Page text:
BetterPhoto Q&A
Category: New Questions

Photography Question 
Jason Rogers
 

Lighting Ratios and Flash Photography


Hello everyone. I'm new to this site and just came across it after reading some great posts in the forums. I have a question about calculating lighting ratios. I'm using a two light setup with a main and fill light. Let's say I want a 4:1 lighting ratio. Assume I'm using F8 on my camera. To get a 4:1 ratio, that would be two stops from F8, so F4 would be my fill light setting if my calculations are correct. Here's where I'm confused. Would I then set the main light at F8 with or without the fill light on? I hope my question makes sense. I'm very new to using flash, but I'm trying to learn as much as possible to keep it fun!


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12/8/2006 11:18:23 AM

 
Jason Rogers   P.S.--The reason I'm asking this is that I found an F Stop calculator at http://www.riversidecardiology.com/fstop/fstop.xls

In the instructions, it says to set the fill light first, (F4 in the example above) and then turn the main AND fill on and set the main at F8. My flash meter manual says to set them both separately and once you have your ratio, then you determine the overall exposure settings.

Thanks again.


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12/8/2006 11:28:48 AM

 
Kerry L. Walker   Set them separately and then turn both on to get your exposure setting.


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12/8/2006 1:15:21 PM

 
John H. Siskin
BetterPhoto Member
John-Siskin.com
John's Photo Courses:
4-Week Short Course: An Introduction to Photographic Lighting
  Hi Jason
I am not a big fan of ratio lighting. If you want it to work according to predictions, you need to use small light sources, which means harsh light on the face. But you asked about doing this, not about whether you should do this. :-) 1:4 lighting means that your fill light puts one unit of light on both sides of the face and the main light puts three units of light on one side of the face. So if your fill light is f4, your main light should be 1.5 stops brighter, or about f6.3. So I think the answer to your question is that you would meter the main light with the fill light on and you would want to consider the fill light in your exposure calculations. You might check out a BetterPhoto article I wrote about working with just one light. Itís also on the magazine article page at my website: www.siskinphoto.com. Good luck!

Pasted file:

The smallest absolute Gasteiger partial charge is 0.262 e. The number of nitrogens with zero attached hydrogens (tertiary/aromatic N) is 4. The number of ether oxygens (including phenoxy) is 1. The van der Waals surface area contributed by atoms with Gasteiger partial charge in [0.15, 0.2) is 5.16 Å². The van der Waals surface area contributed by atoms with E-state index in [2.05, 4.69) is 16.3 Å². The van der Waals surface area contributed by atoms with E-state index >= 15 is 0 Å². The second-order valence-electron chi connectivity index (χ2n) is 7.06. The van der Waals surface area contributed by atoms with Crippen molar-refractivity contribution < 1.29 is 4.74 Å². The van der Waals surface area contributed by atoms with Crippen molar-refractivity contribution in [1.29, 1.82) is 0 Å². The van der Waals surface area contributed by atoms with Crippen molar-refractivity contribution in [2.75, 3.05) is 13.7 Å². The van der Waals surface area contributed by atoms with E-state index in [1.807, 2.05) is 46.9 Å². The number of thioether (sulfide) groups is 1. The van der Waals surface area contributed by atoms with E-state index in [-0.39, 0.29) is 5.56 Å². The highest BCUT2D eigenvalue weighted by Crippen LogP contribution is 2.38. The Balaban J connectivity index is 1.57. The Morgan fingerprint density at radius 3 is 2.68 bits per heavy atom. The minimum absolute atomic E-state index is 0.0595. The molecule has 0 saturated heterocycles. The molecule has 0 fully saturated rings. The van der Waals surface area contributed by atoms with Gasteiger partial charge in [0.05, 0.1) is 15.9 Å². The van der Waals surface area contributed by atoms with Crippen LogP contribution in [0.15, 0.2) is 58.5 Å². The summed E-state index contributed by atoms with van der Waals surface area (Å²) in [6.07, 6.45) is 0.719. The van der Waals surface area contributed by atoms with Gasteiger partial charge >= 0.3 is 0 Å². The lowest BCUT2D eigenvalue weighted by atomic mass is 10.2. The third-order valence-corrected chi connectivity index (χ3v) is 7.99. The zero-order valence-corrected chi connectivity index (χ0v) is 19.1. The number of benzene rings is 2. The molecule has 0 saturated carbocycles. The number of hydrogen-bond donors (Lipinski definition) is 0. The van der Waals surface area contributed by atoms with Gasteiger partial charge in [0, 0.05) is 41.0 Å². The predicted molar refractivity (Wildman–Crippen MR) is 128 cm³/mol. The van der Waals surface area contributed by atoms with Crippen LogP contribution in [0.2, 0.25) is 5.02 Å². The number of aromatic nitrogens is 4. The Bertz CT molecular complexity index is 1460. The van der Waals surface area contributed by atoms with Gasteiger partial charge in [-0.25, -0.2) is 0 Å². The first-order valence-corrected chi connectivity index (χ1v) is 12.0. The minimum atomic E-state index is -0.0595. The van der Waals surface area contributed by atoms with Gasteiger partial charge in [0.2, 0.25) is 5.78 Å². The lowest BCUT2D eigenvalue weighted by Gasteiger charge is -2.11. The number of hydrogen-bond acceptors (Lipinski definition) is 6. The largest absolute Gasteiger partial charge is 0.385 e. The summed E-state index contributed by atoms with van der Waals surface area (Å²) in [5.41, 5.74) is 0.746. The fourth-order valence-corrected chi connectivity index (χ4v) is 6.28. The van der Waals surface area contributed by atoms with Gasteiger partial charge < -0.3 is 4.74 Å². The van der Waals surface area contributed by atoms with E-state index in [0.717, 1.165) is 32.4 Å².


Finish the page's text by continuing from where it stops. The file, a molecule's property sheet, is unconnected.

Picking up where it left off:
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12/8/2006 1:15:41 PM

 
Kerry L. Walker   Let's do it the easy way. Assuming your light sources are of equal intensity, just set your fill light twice as far away from the subject as your main light. Then meter for exposure.


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12/8/2006 1:25:03 PM

 
Jason Rogers   Kerry,

Thanks...I have read about controlling it via distance, but the room I'm using to shoot in isn't that big and I would have to put the main light pretty darn close to the subject.

John,

That's a great article! I have printed it out and will be trying it this weekend.

Thanks again to both of you for your replies...Very helpful!


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12/8/2006 1:30:06 PM

 
W.    Hi Jason,
I dunno what gear you got, but if you "have to put the main light pretty darn close to the subject", why not halve the output power of that flash?
And, since you want to keep the ratios the same, you ought to halve the fill light's output as well, of course.


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12/8/2006 1:41:32 PM

 
Kerry L. Walker   Jason, first off let me say that my experience with studio photography is very limited and I plan to keep it that way. LOL. Not exactly my cup of tea (or coffee for that matter.) For some good advice, contact Debby Tabb. She is the resident expert on studio photography. At the top of the page, right side, you will find a box with a small magnifying glass next to it. Just type her name in there and it will direct you to her page. Send heer an email and she will reply.


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12/8/2006 1:45:07 PM

 
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